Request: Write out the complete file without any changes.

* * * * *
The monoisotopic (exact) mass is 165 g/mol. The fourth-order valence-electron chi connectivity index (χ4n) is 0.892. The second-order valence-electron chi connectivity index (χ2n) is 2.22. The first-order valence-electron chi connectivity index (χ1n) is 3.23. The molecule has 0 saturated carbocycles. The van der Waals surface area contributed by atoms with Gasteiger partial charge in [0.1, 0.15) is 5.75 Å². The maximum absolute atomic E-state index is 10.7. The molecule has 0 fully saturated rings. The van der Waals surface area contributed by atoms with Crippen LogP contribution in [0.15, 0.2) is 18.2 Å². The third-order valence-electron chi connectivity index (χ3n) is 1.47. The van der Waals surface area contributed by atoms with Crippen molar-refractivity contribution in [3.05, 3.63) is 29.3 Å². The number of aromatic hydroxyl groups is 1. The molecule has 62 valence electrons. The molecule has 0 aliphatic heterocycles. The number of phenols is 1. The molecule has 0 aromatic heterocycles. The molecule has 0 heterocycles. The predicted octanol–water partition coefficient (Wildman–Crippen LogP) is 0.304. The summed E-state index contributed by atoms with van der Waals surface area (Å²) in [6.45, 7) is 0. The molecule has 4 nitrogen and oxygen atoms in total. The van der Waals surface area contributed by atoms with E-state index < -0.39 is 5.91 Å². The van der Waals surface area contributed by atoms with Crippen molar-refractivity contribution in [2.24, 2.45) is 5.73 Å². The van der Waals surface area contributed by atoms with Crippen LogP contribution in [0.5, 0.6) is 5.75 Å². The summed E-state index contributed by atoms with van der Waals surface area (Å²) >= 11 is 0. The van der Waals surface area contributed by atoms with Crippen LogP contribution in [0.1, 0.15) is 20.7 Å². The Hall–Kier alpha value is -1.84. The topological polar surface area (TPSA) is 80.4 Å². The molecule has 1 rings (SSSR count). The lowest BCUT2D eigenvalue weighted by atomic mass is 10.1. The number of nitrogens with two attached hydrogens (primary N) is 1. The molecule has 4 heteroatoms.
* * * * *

The monoisotopic (exact) mass is 165 g/mol. The fourth-order valence-electron chi connectivity index (χ4n) is 0.892. The second-order valence-electron chi connectivity index (χ2n) is 2.22. The first-order valence-electron chi connectivity index (χ1n) is 3.23. The molecule has 0 saturated carbocycles. The van der Waals surface area contributed by atoms with Gasteiger partial charge in [0.1, 0.15) is 5.75 Å². The maximum absolute atomic E-state index is 10.7. The molecule has 0 fully saturated rings. The van der Waals surface area contributed by atoms with Crippen LogP contribution in [0.15, 0.2) is 18.2 Å². The third-order valence-electron chi connectivity index (χ3n) is 1.47. The van der Waals surface area contributed by atoms with Crippen molar-refractivity contribution in [3.05, 3.63) is 29.3 Å². The number of aromatic hydroxyl groups is 1. The molecule has 62 valence electrons. The molecule has 0 aliphatic heterocycles. The number of phenols is 1. The molecule has 0 aromatic heterocycles. The molecule has 0 heterocycles. The predicted octanol–water partition coefficient (Wildman–Crippen LogP) is 0.304. The summed E-state index contributed by atoms with van der Waals surface area (Å²) in [6.45, 7) is 0. The molecule has 4 nitrogen and oxygen atoms in total. The van der Waals surface area contributed by atoms with E-state index < -0.39 is 5.91 Å². The van der Waals surface area contributed by atoms with Crippen molar-refractivity contribution in [2.24, 2.45) is 5.73 Å². The van der Waals surface area contributed by atoms with Crippen LogP contribution in [0.5, 0.6) is 5.75 Å². The summed E-state index contributed by atoms with van der Waals surface area (Å²) >= 11 is 0. The van der Waals surface area contributed by atoms with Crippen LogP contribution in [0.1, 0.15) is 20.7 Å². The Hall–Kier alpha value is -1.84. The topological polar surface area (TPSA) is 80.4 Å². The molecule has 1 rings (SSSR count). The lowest BCUT2D eigenvalue weighted by atomic mass is 10.1. The number of nitrogens with two attached hydrogens (primary N) is 1. The molecule has 4 heteroatoms.